Monday, September 15, 2008

A New Project or Making a Rod for My Own Back?

Well, it looks like I’ve gone and done it again.

Regular readers of this Blogg [are there any left out there?] will no doubt remember my attempts at de-cluttering and downsizing that took place a couple of years back. This was largely successful in that I disposed of a stack of things I was unlikely ever to have use for again, but they were replaced to a certain degree by new stuff which to be fair is being used.

However having sold Inside Out and being left with just a catamaran which to put it bluntly I was too fat and unfit to sail without making myself ill, so it hasn’t been used for a couple of years – I found myself missing going on the water in a boat. Sure the Canadian was good fun, either solo or tandem, but the days one could get out onto the sea in this part of the world are fairly rare and anything over a force 3 and 2’ chop stops being fun after a while.

So when Ted [at Helen’s prompting] offered me the tatty old 18 in the field for a ‘small consideration’, I decided it was a worthwhile project and said yes. The getting it back from Oxford was an epic in itself since sourcing a trailer at a reasonable price proved well nigh impossible and I ended up re-vamping the old catamaran trailer I never used. New wheels, new suspension, new rollers and a new spine later I essentially had a new trailer which I hoped would be man enough to do the job required [it was]

Once the inevitable problems with the lighting board were sorted out I was ready to go, and last weekend I set out on the 200 mile drive to fetch the boat, on a day notable for it’s storminess even for this washout summer. All around rivers were in flood and spray and rain were everywhere. The words ‘is your journey really necessary’ kept on coming back at me as the empty trailer bounced along behind the car. Keeping to the motorway I made reasonable time considering the conditions and arrived to find Ted already working on getting the boat off the trailer.

Now the situation as was is that the boat weighing some 250 kg sat on a massively heavy launching trailer which in turn sat upon and equally heavy bilge keel trailer. The question now was how we could get the boat off this rig and onto my much lighter set up. Ted wanted to sort of get it back to a balance point and then sort of waggle it onto my trailer and slew it round to fit, so for a while this is what we did. It wasn’t long before we realised that this wasn’t going to work and that a plan B was required. Eventually we did what I had envisaged our doing all along; we dropped the boat off the back and onto the grass, with the bow propped up on logs and my trailer in front. Suitably blocked, wedged, braced and stropped back to my car the trailer was as solid as we could make it and with Ted’s 4x4 pulling the boat it rolled up and on. It did’nt actually fit that well, but we chocked and braced anew until it was on ok and not liable to drop off anywhere between Oxford and Wales.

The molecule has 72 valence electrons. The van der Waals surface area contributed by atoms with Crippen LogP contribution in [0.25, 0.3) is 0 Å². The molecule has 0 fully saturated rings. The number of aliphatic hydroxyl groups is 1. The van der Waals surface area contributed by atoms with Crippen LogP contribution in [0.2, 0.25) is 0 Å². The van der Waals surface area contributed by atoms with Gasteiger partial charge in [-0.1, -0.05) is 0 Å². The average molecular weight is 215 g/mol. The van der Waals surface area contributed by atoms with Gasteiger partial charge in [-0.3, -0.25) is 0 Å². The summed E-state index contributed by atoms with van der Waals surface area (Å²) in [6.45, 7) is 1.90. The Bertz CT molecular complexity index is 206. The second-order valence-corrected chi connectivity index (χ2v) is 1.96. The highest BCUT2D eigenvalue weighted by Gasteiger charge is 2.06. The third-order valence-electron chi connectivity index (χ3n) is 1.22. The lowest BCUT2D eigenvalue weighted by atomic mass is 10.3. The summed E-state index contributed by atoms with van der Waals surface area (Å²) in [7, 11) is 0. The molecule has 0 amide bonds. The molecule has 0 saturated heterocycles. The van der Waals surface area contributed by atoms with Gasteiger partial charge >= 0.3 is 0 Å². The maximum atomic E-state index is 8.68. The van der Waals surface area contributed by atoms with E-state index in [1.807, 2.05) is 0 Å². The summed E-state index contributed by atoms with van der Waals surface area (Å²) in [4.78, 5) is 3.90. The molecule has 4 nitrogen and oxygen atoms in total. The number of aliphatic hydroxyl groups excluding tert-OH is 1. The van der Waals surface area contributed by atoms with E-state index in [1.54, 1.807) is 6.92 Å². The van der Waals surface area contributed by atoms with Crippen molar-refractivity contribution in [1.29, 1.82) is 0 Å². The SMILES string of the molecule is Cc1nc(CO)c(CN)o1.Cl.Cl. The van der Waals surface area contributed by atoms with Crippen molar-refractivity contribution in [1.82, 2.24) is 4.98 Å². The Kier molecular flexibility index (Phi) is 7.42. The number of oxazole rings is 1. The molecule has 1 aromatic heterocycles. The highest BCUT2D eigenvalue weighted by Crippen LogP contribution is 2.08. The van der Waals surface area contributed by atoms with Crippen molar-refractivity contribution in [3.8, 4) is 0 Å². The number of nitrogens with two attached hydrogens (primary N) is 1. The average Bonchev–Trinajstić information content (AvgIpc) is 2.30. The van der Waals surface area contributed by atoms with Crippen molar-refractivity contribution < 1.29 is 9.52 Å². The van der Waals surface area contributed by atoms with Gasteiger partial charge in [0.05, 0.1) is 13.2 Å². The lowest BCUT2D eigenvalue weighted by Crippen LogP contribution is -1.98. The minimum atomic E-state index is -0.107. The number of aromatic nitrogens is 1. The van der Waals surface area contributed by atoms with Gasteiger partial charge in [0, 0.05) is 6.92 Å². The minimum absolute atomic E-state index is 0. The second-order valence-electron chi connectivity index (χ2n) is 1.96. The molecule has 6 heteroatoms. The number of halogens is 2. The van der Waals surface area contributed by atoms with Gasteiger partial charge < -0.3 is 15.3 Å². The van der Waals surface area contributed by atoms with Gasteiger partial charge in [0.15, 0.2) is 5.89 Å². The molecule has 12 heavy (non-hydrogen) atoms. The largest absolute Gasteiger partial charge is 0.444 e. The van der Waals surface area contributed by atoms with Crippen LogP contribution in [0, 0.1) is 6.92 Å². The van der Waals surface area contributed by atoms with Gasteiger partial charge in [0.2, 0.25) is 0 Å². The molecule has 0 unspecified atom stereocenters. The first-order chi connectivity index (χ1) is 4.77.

All this had taken a couple of hours so when the rain started falling again we retreated to the house for tea and toast. It was agreed that since the weather was still abysmal, and that better was promised for the next day, it would be best to stay overnight; a much more sensible idea than my go-for-it return that same day.

Next morning dawned reasonably clear and dry, so a hasty breakfast and I was off. I stopped twice during the first ten miles, in order to check the tyre pressures and to make adjustments to the load. Six hours 230 miles and a largely uneventful journey later I had the boat tucked up at home, with the solid aluminium centreplate locked away.

The next day I started on the task of clearing out all the muck and rubbish from inside the cockpit, whilst trying to salvage what I could.

The main problem was that whoever had last done any work on the boat had used ordinary ply, which is fine if a] it is maintained properly and b] all the edges are well sealed. Unfortunately neither of these applied and the glue bonding the layers together had dissolved away turning the once tough ply into the texture of a digestive biscuit, and a soggy one at that. I literally had to shovel out the contents of the cockpit floor- it was more like gardening than woodwork.

Three hours later the enormity of the task ahead became more obvious. Not only would the cockpit floor need replacing but so would all the bearers, the wood around the centreboard casing, the coaming and the all the woodwork around the mast area. At least the decks were ok – so far as I could see but I’m prepared for more nasty news as I delve further and rip out more manky rotten wood. There’s still a load of badly fitted buoyancy to rip out as well as some weird bits and bobs. I have no idea what significance they have, but they’re gone. The more I look at it the more I think that trying to ‘make good’ just about anything except the deck and the hull is a non starter so it will be rip and replace.

So I’m back to my original question – Have I made a rod for my own back? Funnily enough I don’t think so. Once the rubbish is out and all the remaining woodwork and glass can be ok’d the next stage- that of rebuilding is well within my capabilities. It will cost for sure, but the potential for coming up with something well finished is quite high. And I have plans for that something to be a little different to what went before, but I’ll leave that for future postings.

Now, where’s that wrecking bar?